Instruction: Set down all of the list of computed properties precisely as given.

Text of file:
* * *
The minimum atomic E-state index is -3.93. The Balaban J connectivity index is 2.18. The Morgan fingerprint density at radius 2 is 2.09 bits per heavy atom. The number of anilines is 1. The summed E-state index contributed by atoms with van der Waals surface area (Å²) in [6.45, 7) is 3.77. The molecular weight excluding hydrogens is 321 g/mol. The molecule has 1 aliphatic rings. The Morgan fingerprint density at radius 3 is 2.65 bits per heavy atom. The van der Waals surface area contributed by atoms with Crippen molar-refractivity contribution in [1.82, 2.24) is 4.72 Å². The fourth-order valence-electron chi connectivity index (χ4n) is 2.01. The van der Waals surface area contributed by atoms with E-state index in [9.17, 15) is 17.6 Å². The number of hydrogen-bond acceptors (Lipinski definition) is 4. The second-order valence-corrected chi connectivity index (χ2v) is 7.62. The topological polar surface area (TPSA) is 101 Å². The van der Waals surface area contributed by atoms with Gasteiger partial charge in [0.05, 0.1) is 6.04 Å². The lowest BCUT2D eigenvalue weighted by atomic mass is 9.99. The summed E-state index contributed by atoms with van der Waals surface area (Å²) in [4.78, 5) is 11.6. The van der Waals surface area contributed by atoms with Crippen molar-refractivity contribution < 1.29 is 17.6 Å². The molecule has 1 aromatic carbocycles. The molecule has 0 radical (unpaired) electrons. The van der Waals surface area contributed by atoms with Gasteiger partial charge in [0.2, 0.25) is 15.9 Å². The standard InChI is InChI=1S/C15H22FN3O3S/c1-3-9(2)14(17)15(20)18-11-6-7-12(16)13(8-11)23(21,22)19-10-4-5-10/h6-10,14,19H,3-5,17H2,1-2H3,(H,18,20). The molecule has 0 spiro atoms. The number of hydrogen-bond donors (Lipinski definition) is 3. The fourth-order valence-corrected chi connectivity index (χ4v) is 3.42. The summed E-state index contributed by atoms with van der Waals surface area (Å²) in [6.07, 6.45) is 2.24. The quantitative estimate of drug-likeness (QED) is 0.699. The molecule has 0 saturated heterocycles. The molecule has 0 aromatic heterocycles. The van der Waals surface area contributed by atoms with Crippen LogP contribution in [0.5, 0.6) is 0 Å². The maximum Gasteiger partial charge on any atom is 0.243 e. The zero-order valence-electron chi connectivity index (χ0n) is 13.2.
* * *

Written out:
The minimum atomic E-state index is -3.93. The Balaban J connectivity index is 2.18. The Morgan fingerprint density at radius 2 is 2.09 bits per heavy atom. The number of anilines is 1. The summed E-state index contributed by atoms with van der Waals surface area (Å²) in [6.45, 7) is 3.77. The molecular weight excluding hydrogens is 321 g/mol. The molecule has 1 aliphatic rings. The Morgan fingerprint density at radius 3 is 2.65 bits per heavy atom. The van der Waals surface area contributed by atoms with Crippen molar-refractivity contribution in [1.82, 2.24) is 4.72 Å². The fourth-order valence-electron chi connectivity index (χ4n) is 2.01. The van der Waals surface area contributed by atoms with E-state index in [9.17, 15) is 17.6 Å². The number of hydrogen-bond acceptors (Lipinski definition) is 4. The second-order valence-corrected chi connectivity index (χ2v) is 7.62. The topological polar surface area (TPSA) is 101 Å². The van der Waals surface area contributed by atoms with Gasteiger partial charge in [0.05, 0.1) is 6.04 Å². The lowest BCUT2D eigenvalue weighted by atomic mass is 9.99. The summed E-state index contributed by atoms with van der Waals surface area (Å²) in [4.78, 5) is 11.6. The van der Waals surface area contributed by atoms with Crippen molar-refractivity contribution < 1.29 is 17.6 Å². The molecule has 1 aromatic carbocycles. The molecule has 0 radical (unpaired) electrons. The van der Waals surface area contributed by atoms with Gasteiger partial charge in [0.2, 0.25) is 15.9 Å². The standard InChI is InChI=1S/C15H22FN3O3S/c1-3-9(2)14(17)15(20)18-11-6-7-12(16)13(8-11)23(21,22)19-10-4-5-10/h6-10,14,19H,3-5,17H2,1-2H3,(H,18,20). The molecule has 0 spiro atoms. The number of hydrogen-bond donors (Lipinski definition) is 3. The fourth-order valence-corrected chi connectivity index (χ4v) is 3.42. The summed E-state index contributed by atoms with van der Waals surface area (Å²) in [6.07, 6.45) is 2.24. The quantitative estimate of drug-likeness (QED) is 0.699. The molecule has 0 saturated heterocycles. The molecule has 0 aromatic heterocycles. The van der Waals surface area contributed by atoms with Crippen LogP contribution in [0.5, 0.6) is 0 Å². The maximum Gasteiger partial charge on any atom is 0.243 e. The zero-order valence-electron chi connectivity index (χ0n) is 13.2.